So clear your calendars. And welcome Chalica, which starts today. Chalica is a weeklong holiday, starting on the first Monday in December, with each day focused on one of the seven UU Principles.
If you’ve never heard of Chalica, you are not alone. It first emerged in 2005, from conversations that Daylene Marshall had with other young adults when she was a student at the Vancouver School of Theology in Vancouver, British Columbia.
But just like Christmas, the exact origins of this holiday are already lost to history. In her own words, Marshall said, “I don’t remember where the initial conversation started. I had been talking with a UU friend from Seattle about winter holidays and the fact there should be a UU holiday. And we may have discussed the same thing in the young adults group at church.” That would be the Unitarian Church of Vancouver.
“I went home after one of those discussions—that was probably November of 2005—and wrote something that I thought embodied our values” she said. “I sent it to a few friends and one of them created a Chalica website and it’s grown from there.”
Marshall, now 29, graduated in the summer of 2007 with a master’s degree in religious education and worked as a youth advisor at the Vancouver church before serving as a program consultant to the South Fraser Unitarian Congregation in Surrey, British Columbia. This fall she became the director of religious education at the First Unitarian Church of Albuquerque in N.Mex.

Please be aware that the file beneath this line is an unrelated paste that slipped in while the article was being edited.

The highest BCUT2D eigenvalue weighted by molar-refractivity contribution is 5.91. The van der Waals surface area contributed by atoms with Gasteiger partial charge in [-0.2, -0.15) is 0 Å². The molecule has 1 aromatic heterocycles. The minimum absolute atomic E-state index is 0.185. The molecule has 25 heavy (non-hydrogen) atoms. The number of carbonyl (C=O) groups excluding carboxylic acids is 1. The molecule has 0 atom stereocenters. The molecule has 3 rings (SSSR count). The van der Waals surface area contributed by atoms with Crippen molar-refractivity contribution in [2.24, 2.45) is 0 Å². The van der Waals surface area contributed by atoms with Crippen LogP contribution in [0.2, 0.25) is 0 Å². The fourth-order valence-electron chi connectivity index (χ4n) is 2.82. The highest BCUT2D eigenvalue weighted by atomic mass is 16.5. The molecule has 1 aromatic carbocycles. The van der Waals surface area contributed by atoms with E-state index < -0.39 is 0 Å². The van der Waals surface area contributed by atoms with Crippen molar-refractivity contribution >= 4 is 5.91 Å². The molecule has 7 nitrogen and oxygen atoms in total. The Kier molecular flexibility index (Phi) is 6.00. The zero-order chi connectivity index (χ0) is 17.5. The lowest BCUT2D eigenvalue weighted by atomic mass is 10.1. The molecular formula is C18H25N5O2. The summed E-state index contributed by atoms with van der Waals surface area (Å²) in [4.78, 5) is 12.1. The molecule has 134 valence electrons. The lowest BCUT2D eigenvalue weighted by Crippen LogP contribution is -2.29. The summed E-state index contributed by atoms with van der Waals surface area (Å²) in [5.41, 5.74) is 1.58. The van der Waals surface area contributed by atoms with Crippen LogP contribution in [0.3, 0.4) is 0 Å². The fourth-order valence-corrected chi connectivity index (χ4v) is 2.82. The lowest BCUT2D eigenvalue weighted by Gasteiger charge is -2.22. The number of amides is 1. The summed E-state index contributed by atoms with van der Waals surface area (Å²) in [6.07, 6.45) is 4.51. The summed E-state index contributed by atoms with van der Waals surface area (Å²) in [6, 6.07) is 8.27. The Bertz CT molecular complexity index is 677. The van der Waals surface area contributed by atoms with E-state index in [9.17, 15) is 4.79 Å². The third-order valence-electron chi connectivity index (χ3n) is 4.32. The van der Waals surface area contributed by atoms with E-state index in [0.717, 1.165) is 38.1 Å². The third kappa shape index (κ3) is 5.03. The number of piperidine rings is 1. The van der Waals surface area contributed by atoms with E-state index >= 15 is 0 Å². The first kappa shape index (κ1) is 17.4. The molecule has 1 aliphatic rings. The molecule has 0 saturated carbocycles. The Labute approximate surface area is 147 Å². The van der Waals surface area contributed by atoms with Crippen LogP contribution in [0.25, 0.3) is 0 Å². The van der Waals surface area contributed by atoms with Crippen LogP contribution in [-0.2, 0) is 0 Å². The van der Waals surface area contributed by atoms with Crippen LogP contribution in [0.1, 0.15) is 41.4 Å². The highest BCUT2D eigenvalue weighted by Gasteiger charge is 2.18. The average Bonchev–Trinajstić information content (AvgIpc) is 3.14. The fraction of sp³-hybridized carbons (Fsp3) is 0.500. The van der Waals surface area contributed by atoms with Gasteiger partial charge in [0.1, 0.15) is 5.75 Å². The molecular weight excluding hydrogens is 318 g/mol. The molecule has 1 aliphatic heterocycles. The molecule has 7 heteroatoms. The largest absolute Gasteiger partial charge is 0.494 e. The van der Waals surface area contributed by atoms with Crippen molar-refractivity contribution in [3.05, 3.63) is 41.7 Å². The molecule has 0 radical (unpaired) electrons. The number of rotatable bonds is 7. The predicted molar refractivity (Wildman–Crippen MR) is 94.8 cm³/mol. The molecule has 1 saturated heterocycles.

Four years after its genesis, Chalica is not widely celebrated. In fact it’s a little hard to find congregations that are being observant. But it does seem to be gaining some visibility.
The new holiday has a Facebook fan page with more than 1,000 fans. And here and there, a congregation is devoting a Sunday to it and inviting members to take up Chalica at home.
And what is Chalica exactly? It’s an invitation to spend a day with each of the Principles, reflecting on their meaning and doing a good deed focused on each one. For instance, the Chalica website suggests that since today, Monday, is all about the First Principle—worth and dignity—it would be a good time to make an apology or forgive someone. And tomorrow—justice, equity, and compassion—could be marked by working at a food pantry, while Sunday—the interdependent web—would be a good day to make a compost pile or rescue an animal.
A chalice is to be lit each day. Gifts may be given during the week, but they can be notes or small handmade items. The holiday is designed to end next Sunday, with a worship service at church.